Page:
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School board wants to let principals choose texts Plan would give more authority to local schools and has strong support.


Baltimore school principals would have broad authority to pick the textbooks used in their schools, under a proposal presented by the city school board last night.

If approved, the plan would decentralize the way textbooks are chosen and ordered, in line with the administration's push to grant more authority to local schools.

The plan, which has the backing of the administration, teachers, principals and parents groups, would reverse the highly centralized system begun in the 1986-87 school year, after a decade of textbook supply problems.

Along with greater freedom to pick textbooks, principals also would decide how to allot the money each school receives for textbooks, materials, supplies, equipment and contractual services.

The proposal "is consistent with current efforts in restructuring and school-based management," said Philip H. Farfel, the school board member who introduced the plan.

School Superintendent Walter G. Amprey noted that textbooks are only one part of the instructional package.

"No curriculum should be built around the textbook," said Amprey. "We'd give them a variety of textbooks."

But board members, who would have to approve the textbook portion of the proposal, want several questions answered before they vote.

Among them: Who will be responsible for the choices principals make; whether a centralized system is more cost-efficient; and the question of timing, now that the school system is revising its curriculum.

"There are risks, no question about it," said Norman Walsh, the assistant administrator who outlined the plan. "The risks have to be balanced with the potential growth and improvement."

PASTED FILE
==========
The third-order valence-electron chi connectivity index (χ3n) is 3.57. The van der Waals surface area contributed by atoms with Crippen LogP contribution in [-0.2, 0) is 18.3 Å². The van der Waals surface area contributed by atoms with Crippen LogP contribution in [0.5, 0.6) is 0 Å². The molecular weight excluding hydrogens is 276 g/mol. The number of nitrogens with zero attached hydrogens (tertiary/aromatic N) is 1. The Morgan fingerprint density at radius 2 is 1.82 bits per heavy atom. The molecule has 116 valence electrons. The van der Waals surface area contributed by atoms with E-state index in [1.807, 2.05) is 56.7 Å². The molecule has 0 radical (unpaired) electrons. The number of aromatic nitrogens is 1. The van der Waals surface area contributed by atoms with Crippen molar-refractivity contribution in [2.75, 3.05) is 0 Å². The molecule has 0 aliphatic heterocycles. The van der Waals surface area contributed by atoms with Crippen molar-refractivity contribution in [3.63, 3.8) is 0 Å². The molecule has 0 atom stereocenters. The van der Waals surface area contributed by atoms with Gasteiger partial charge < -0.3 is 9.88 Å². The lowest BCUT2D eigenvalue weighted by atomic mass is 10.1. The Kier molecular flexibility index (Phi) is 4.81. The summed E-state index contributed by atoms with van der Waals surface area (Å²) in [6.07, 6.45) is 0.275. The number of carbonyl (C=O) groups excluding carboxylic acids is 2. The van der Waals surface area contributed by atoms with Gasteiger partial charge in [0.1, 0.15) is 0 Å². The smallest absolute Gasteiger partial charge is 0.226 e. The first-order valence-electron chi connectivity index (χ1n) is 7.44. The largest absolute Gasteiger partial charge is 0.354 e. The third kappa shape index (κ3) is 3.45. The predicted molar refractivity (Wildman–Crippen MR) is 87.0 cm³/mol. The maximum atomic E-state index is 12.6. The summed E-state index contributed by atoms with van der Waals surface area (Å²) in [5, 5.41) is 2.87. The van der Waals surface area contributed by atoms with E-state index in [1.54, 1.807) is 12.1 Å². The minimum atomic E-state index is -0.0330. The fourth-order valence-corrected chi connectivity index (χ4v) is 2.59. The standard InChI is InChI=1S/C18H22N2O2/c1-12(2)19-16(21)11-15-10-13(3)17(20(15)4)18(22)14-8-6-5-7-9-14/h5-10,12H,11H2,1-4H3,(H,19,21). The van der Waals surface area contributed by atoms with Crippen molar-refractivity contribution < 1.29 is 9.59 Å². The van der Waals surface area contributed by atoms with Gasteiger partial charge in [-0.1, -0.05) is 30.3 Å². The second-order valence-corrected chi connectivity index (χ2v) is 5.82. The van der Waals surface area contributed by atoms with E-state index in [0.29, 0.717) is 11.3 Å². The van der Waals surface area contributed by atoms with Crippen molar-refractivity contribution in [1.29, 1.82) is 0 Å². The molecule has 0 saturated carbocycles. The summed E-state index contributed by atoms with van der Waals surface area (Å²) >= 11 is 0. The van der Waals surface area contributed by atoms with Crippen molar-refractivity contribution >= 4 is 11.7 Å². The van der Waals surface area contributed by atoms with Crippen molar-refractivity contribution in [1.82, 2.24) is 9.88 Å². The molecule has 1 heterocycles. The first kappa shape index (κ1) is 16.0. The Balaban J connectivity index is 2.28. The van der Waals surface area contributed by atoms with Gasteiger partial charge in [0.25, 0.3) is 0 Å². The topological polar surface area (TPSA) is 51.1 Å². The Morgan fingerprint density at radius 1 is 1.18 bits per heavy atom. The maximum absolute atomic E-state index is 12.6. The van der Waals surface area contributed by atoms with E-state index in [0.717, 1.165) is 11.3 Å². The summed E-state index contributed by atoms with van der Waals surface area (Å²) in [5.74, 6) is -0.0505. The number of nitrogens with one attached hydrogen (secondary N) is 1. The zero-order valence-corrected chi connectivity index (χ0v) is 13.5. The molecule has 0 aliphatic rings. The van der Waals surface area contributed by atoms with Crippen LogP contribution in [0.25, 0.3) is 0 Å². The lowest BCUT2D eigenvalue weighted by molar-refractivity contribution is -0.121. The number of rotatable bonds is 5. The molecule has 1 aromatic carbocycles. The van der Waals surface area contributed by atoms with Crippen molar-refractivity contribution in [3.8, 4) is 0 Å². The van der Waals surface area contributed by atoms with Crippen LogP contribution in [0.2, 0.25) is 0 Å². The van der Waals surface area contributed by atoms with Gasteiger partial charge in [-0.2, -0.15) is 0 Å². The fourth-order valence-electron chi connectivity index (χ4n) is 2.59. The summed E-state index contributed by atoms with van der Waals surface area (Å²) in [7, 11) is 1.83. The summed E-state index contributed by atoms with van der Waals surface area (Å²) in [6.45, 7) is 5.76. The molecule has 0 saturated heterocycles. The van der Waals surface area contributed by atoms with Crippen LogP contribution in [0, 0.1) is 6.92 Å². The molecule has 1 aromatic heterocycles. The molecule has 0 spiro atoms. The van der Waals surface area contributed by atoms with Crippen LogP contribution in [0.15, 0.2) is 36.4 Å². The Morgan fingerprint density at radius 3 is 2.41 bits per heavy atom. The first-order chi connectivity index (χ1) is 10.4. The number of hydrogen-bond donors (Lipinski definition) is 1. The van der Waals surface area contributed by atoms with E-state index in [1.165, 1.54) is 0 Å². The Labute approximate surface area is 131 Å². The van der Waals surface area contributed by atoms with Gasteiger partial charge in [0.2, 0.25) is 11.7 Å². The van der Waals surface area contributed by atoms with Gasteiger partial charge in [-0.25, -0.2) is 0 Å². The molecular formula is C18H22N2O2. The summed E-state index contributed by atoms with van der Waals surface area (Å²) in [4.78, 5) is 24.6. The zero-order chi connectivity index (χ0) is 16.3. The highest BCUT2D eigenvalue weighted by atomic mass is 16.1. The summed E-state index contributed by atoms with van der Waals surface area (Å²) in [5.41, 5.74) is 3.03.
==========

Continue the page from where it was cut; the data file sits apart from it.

Even before this plan, the administration had taken steps to decentralize its textbook management system, which spends about $5 million on school books each year.

Before 1990-91 school year, the central administration was responsible for buying and stocking books for all schools around the city.

Last year, principals were allowed to order the books from a list of preapproved texts.

Under the new proposal, principals could approve virtually any texts they wanted, so long as those books "support the learning outcomes approved by the Board of School Commissioners."

The books must be in line with the school curriculum and be useful in boosting student performance, said Deputy Superintendent Patsy Baker Blackshear.

To help principals make their selections, a consultant is studying a wide selection of textbooks to see how well they match the current curriculum.

Board members generally praised the idea of giving local schools more flexibility, but raised a number of concerns about the textbook plan.

Meldon S. Hollis Jr. worried about the impact of such a major change while the school system is revising its curriculum.

He also noted that many students move from school to school, and said that could pose problems if schools are all using different textbooks.

Board President Joseph L. Smith warned that the public will have to be made aware of who bears the responsibility for choosing particular textbooks.

In other action, the board:

* Approved a $77.3 million, six-year capital improvement program that adds five new renovation projects. It includes work at Hamilton Elementary School, Hampstead Hill Middle School, Carter G. Woodson Elementary School, Northwood Elementary School and Sinclair Lane Elementary School. The plan still awaits approval by city's Board of Estimates.

* Accepted a $25,000 donation from Baltimore Gas and Electric Co. to fund hands-on science programs in the school system.

* Approved the appointment of Judson Wood, now principal of Northwood Elementary School, to the new position of ombudsman for the school system.

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